Athing Mu and Raevyn Rogers pose at the Olympic Games Tokyo 2020 on Aug. 3, 2021 in Tokyo.
Rogers Breaks Through For Bronze
Keely Hodgkinson of Great Britain was second, clocking 1:55.88 for a British record, while Team USA’s Raevyn Rogers burst out of the pack on the final straightaway to run a personal best of 1:56.81 and claim the bronze medal.
“There was a split second in the race where it’s like, ‘You should like try to go ‘cause you can get a medal,’” Rogers said.
The 2019 world silver medalist dedicated her medal to her mother, who was celebrating her birthday.
Wilson, the other Team USA runner, did not make the final.
When Mu won the U.S. Olympic Team Trials - Track & Field in June, she said, “I wouldn’t even call myself dominant yet.”
She’s getting there. With South Africa’s Caster Semenya and the other two Olympic medalists from Rio banned from competing in the 800 because of DSD (Differences of Sexual Development, with elevated testosterone levels), the podium was guaranteed to have new faces.
“I came in very relaxed,” said Mu, who wore a barrette that said “CONFIDENT,” which she just had to have after seeing it in a Los Angeles department store. “My mind was very chill. I wasn’t nervous or anything. I was just ready to go, ready to do what I had to do to get on that medal stand.”
At her next Olympics - and trust her, Mu says, there will be another one or a few - she wants to join Alberto Juantorena of Cuba as the only athletes to double in the 400 and the 800 at the same Games.
“I’m also going to break the 800 world record, eventually,” Mu said. “Not even eventually, we’re going to break it.”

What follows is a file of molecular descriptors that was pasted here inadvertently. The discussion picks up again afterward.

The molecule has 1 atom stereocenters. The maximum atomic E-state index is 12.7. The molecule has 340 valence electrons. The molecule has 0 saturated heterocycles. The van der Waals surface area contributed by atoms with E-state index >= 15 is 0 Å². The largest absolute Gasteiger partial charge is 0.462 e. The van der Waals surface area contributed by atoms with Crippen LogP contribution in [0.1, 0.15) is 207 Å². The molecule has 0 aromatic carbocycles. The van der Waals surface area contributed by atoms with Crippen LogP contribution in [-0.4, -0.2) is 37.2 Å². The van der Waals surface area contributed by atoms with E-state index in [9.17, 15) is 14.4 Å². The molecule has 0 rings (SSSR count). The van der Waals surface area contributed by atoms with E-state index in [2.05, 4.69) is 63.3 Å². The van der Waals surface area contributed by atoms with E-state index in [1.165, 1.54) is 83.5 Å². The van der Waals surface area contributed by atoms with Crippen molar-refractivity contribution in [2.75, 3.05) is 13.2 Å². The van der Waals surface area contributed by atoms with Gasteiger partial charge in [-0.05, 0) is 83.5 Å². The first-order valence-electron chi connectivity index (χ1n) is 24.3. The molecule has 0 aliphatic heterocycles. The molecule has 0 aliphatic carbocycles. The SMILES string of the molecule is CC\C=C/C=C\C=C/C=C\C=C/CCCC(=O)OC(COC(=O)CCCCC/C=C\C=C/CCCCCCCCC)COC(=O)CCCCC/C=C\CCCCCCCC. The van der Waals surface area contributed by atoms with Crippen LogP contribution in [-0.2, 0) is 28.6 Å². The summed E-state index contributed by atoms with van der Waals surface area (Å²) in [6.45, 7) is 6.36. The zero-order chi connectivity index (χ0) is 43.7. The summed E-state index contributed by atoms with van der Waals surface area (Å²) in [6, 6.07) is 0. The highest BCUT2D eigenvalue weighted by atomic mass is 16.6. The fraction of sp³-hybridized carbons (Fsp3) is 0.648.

Czech runner Jarmila Kratochvilova ran 1:53.28 in 1983.
This has been a sensational year for Mu, who set an American under-20 record in the 800 and won NCAA titles in the 400 and 4 x 400 for Texas A & M. At the Olympic Trials, she posted a personal best of 1:56.07, which was also a meet record.
Without prompting, Mu circled back to the question about what she wants people to know about her. “I think I’m just like a really jolly person,” she said, “especially when it comes to being on the track. I have so much fun. I think I’m probably the only person - OK, I don’t want to say only person smiling, but I’m definitely always smiling. I think the one reason why I’m here at the Olympic Games, being an Olympic champion, is because I have fun with what I do. Very happy to be here, very excited to be here, I’ve earned this. I deserve this as well.”
Cheering on Teammates
While Mu is focused on personal goals, she’s also a team player. As Team USA’s Gabby Thomas was running the 200, Mu cheered for her in between trackside interviews with broadcasters.
“I’m just happy for literally anyone on our team that gets a medal, or is just running good,” Mu said. “I’m very supportive. I love teams, and I was really happy for her. If it were me on the track, I’d want to hear her cheering as well. So I’m just trying to give everyone the love and support that I’d want if I was on the track….”
With the final of the women’s 200 meters just 25 minutes after the 800, Thomas didn’t see Mu race, but she said, “ I knew that was coming before I even saw the results. Athing is an incredible athlete. She has so much grace, so much poise. So much composure at such a young age. An amazing teammate.
“She’s an inspiration to me and she was rooting for me, screaming at the top of her lungs during my 200, so I wish the best for her. The sky is the limit with Athing.”
And it could be for Thomas as well.
However, when she crossed the finish line at her first Olympics, she didn’t know if she was third, fourth or fifth.
“It feels amazing because I really worked for that one,” Thomas, 24, said. “I fought tooth and nail those last 30 meters.”
When she saw that she was the Olympic bronze medalist, Thomas said she felt “first relief, and then shock and then pure excitement. Just thrilled.”
Elaine Thompson-Herah of Jamaica won her second straight gold medal in the event while also repeating her double-double from 2016 of winning the 100 and the 200.
Thompson-Herah clocked 21.53 seconds for a new Jamaican record and the second-fastest time in history behind Florence Griffith Joyner’s 21.34 from 1988. Eighteen-year-old Christina Mboma of Namibia lowered her own world under-20 record to 21.81 seconds to take the silver.
Thomas, who ran 21.61 at the U.S. Olympic Trials, posted a time of 21.87 seconds, followed by Shelly-Ann Fraser-Pryce of Jamaica at 21.94. Fraser-Pryce was competing in her ninth Olympic final after placing second in the 100.